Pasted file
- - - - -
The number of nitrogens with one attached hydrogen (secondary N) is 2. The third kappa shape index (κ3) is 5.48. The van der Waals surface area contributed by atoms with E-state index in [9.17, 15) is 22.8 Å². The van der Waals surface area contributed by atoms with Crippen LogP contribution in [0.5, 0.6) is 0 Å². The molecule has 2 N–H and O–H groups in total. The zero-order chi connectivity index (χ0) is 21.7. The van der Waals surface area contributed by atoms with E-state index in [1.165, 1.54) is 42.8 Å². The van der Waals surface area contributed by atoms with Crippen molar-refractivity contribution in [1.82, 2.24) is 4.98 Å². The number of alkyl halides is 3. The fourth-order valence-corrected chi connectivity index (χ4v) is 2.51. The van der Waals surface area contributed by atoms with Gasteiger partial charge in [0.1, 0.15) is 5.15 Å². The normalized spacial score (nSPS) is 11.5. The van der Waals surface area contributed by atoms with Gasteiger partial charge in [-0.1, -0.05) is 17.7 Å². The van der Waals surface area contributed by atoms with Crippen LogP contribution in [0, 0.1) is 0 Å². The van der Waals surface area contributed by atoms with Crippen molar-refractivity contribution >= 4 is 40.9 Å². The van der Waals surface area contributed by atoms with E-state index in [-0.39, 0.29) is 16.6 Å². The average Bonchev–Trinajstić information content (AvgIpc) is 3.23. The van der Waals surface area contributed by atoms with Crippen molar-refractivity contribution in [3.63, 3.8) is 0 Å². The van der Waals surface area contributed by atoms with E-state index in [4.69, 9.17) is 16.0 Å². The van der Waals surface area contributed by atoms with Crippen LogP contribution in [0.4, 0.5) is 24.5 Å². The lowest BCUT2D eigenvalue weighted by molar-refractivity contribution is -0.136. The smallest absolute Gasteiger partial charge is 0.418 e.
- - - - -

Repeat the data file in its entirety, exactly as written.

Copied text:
The number of nitrogens with one attached hydrogen (secondary N) is 2. The third kappa shape index (κ3) is 5.48. The van der Waals surface area contributed by atoms with E-state index in [9.17, 15) is 22.8 Å². The van der Waals surface area contributed by atoms with Crippen LogP contribution in [0.5, 0.6) is 0 Å². The molecule has 2 N–H and O–H groups in total. The zero-order chi connectivity index (χ0) is 21.7. The van der Waals surface area contributed by atoms with E-state index in [1.165, 1.54) is 42.8 Å². The van der Waals surface area contributed by atoms with Crippen molar-refractivity contribution in [1.82, 2.24) is 4.98 Å². The number of alkyl halides is 3. The fourth-order valence-corrected chi connectivity index (χ4v) is 2.51. The van der Waals surface area contributed by atoms with Gasteiger partial charge in [0.1, 0.15) is 5.15 Å². The normalized spacial score (nSPS) is 11.5. The van der Waals surface area contributed by atoms with Gasteiger partial charge in [-0.1, -0.05) is 17.7 Å². The van der Waals surface area contributed by atoms with Crippen LogP contribution in [0, 0.1) is 0 Å². The van der Waals surface area contributed by atoms with Crippen molar-refractivity contribution >= 4 is 40.9 Å². The van der Waals surface area contributed by atoms with E-state index in [-0.39, 0.29) is 16.6 Å². The average Bonchev–Trinajstić information content (AvgIpc) is 3.23. The van der Waals surface area contributed by atoms with Crippen molar-refractivity contribution in [3.63, 3.8) is 0 Å². The van der Waals surface area contributed by atoms with E-state index in [4.69, 9.17) is 16.0 Å². The van der Waals surface area contributed by atoms with Crippen LogP contribution in [0.4, 0.5) is 24.5 Å². The lowest BCUT2D eigenvalue weighted by molar-refractivity contribution is -0.136. The smallest absolute Gasteiger partial charge is 0.418 e.